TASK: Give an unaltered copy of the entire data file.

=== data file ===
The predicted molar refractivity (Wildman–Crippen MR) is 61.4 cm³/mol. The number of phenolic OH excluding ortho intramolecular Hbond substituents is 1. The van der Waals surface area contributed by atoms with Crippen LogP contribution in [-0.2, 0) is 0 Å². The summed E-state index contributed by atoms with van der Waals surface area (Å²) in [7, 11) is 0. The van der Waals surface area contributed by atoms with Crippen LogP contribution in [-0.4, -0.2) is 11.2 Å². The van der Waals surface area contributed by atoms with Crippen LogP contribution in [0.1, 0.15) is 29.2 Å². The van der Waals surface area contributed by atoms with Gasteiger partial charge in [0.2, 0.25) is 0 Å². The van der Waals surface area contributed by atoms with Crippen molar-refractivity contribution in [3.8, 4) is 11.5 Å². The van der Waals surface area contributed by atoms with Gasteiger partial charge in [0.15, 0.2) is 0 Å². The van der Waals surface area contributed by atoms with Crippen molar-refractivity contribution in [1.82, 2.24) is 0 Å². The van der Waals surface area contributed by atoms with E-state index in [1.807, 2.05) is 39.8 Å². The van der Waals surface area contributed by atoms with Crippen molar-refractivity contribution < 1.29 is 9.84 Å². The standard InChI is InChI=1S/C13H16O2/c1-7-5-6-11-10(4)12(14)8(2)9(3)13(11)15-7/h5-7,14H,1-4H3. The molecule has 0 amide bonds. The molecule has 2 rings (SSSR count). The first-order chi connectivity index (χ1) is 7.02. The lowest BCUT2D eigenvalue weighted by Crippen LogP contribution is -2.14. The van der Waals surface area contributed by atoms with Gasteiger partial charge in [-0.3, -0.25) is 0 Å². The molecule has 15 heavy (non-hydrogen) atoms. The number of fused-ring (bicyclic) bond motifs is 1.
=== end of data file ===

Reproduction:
The predicted molar refractivity (Wildman–Crippen MR) is 61.4 cm³/mol. The number of phenolic OH excluding ortho intramolecular Hbond substituents is 1. The van der Waals surface area contributed by atoms with Crippen LogP contribution in [-0.2, 0) is 0 Å². The summed E-state index contributed by atoms with van der Waals surface area (Å²) in [7, 11) is 0. The van der Waals surface area contributed by atoms with Crippen LogP contribution in [-0.4, -0.2) is 11.2 Å². The van der Waals surface area contributed by atoms with Crippen LogP contribution in [0.1, 0.15) is 29.2 Å². The van der Waals surface area contributed by atoms with Gasteiger partial charge in [0.2, 0.25) is 0 Å². The van der Waals surface area contributed by atoms with Crippen molar-refractivity contribution in [3.8, 4) is 11.5 Å². The van der Waals surface area contributed by atoms with Gasteiger partial charge in [0.15, 0.2) is 0 Å². The van der Waals surface area contributed by atoms with Crippen molar-refractivity contribution in [1.82, 2.24) is 0 Å². The van der Waals surface area contributed by atoms with E-state index in [1.807, 2.05) is 39.8 Å². The van der Waals surface area contributed by atoms with Crippen molar-refractivity contribution < 1.29 is 9.84 Å². The standard InChI is InChI=1S/C13H16O2/c1-7-5-6-11-10(4)12(14)8(2)9(3)13(11)15-7/h5-7,14H,1-4H3. The molecule has 0 amide bonds. The molecule has 2 rings (SSSR count). The first-order chi connectivity index (χ1) is 7.02. The lowest BCUT2D eigenvalue weighted by Crippen LogP contribution is -2.14. The van der Waals surface area contributed by atoms with Gasteiger partial charge in [-0.3, -0.25) is 0 Å². The molecule has 15 heavy (non-hydrogen) atoms. The number of fused-ring (bicyclic) bond motifs is 1.